In order to ensure that this equipment will serve its full purpose, an overtorque clutch should come pre-calibrated and machined to fit the specifications of the application it will be used in. Following post-installation of the device, personnel will not anticipate further maintenance or repair.

Can you describe CAD/CAM, 3D-prototyping and CNC technology?

3D prototyping and CNC technology allows the designer to test the products and various versions of the clutch. For example, there was an application in which a clutch was going to be placed on a rotisserie table that belonged to the rover sent to Mars. This piece of equipment needed a different torque that would rotate clockwise and counter-clockwise. To our knowledge, something like this had not existed and so we had to design a concept, create a few versions of it and thus, were able to print the prototype that could be tested.

The system uses application- specific inputs to generate 2D/3D envelope submittals for customer review and approval, in addition to the requisite connection details for machining. Costs are minimized by combining 3D design, simulation, and prototyping methods with decades of test data.

What are the most common mistakes you see in the use of a clutch in valve/actuator applications? How can they be corrected?

One of the most common mistakes seen in valve/actuator applications is that the operator assumes that the electronic torque limit switches will protect the manual override input side of an electric actuators. Oftentimes, operators rely on travel stops or inferior protection methods, such as shear pins or friction clutches, which do not provide reliable protection; there is a high margin for error. The use of a clutch or a system that require modifications to equipment or adaptation by the user could therefore potentially become problematic.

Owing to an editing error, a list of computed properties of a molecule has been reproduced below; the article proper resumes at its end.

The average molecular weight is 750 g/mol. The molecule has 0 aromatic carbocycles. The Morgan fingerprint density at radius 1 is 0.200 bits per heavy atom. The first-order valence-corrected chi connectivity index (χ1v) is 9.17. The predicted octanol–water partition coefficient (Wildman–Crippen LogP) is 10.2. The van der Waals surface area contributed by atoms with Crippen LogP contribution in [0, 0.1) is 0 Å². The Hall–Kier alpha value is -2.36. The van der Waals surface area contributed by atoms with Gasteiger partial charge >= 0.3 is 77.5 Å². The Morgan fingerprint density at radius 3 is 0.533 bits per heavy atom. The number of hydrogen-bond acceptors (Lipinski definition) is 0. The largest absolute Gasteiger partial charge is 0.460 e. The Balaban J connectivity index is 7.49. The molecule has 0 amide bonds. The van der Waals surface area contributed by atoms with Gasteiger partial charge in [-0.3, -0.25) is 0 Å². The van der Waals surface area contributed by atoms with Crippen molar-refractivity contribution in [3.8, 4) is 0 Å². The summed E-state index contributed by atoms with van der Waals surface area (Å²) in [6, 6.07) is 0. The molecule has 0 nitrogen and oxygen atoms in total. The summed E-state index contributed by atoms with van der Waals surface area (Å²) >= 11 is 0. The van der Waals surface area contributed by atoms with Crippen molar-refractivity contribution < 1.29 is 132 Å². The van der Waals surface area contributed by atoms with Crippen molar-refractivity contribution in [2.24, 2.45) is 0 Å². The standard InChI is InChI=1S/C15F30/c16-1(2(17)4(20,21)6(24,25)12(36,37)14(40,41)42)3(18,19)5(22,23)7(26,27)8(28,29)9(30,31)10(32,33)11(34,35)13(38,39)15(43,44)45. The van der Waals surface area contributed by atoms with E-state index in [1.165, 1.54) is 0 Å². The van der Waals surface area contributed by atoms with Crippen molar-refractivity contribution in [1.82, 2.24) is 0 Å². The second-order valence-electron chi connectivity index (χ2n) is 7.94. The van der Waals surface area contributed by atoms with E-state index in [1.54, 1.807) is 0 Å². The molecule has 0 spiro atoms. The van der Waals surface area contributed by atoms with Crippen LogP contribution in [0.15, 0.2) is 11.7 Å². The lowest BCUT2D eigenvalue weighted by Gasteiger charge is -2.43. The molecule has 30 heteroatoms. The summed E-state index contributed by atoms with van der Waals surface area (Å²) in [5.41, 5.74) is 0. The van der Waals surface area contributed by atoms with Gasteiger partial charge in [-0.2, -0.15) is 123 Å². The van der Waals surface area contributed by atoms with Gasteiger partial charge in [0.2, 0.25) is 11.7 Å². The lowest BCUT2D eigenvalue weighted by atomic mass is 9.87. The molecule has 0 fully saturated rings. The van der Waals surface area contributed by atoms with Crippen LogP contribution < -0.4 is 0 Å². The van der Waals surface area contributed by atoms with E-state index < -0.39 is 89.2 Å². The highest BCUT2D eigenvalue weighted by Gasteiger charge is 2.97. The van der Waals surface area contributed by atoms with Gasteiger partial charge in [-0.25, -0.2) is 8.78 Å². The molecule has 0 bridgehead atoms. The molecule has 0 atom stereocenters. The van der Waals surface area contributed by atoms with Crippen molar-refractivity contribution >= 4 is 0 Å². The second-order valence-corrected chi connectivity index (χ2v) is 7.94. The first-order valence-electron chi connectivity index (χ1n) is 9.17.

What are your thoughts on the current clutch industry and product offerings?

Currently, the industry offers primitive methods, which are abundant quick fixes and appropriately priced; however, they do not offer the precision, reliability and ease of turnkey positive-action clutch solutions. Consequently, end users are forced to spend a significant amount of time figuring out how to adapt an off-the-shelf ‘commodity’ clutch to suit their application requirements. Moreover, using inferior methods of protection gives a false sense of security due to ambiguity, which then becomes inherent in methods that are less predictable.

Valve related industries have been experiencing the loss of organizational knowledge when it comes to application-specific nuisances. Having overtorque protection provides an easy to use method which mitigates and consolidates the solution to these challenges, making the loss of organizational knowledge irrelevant.


Andy Wilhoit has more than 20-years of experience in overtorque protection design and manufacturing. He is President of Aunspach Controls Company, a manu-facturer specializing in valve-industry overtorque pro-tection for more than for more than 35-years.

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Sara Mathov is a feature editor contributing to Valve World Americas, Stainless steel World Americas and other related print & online media.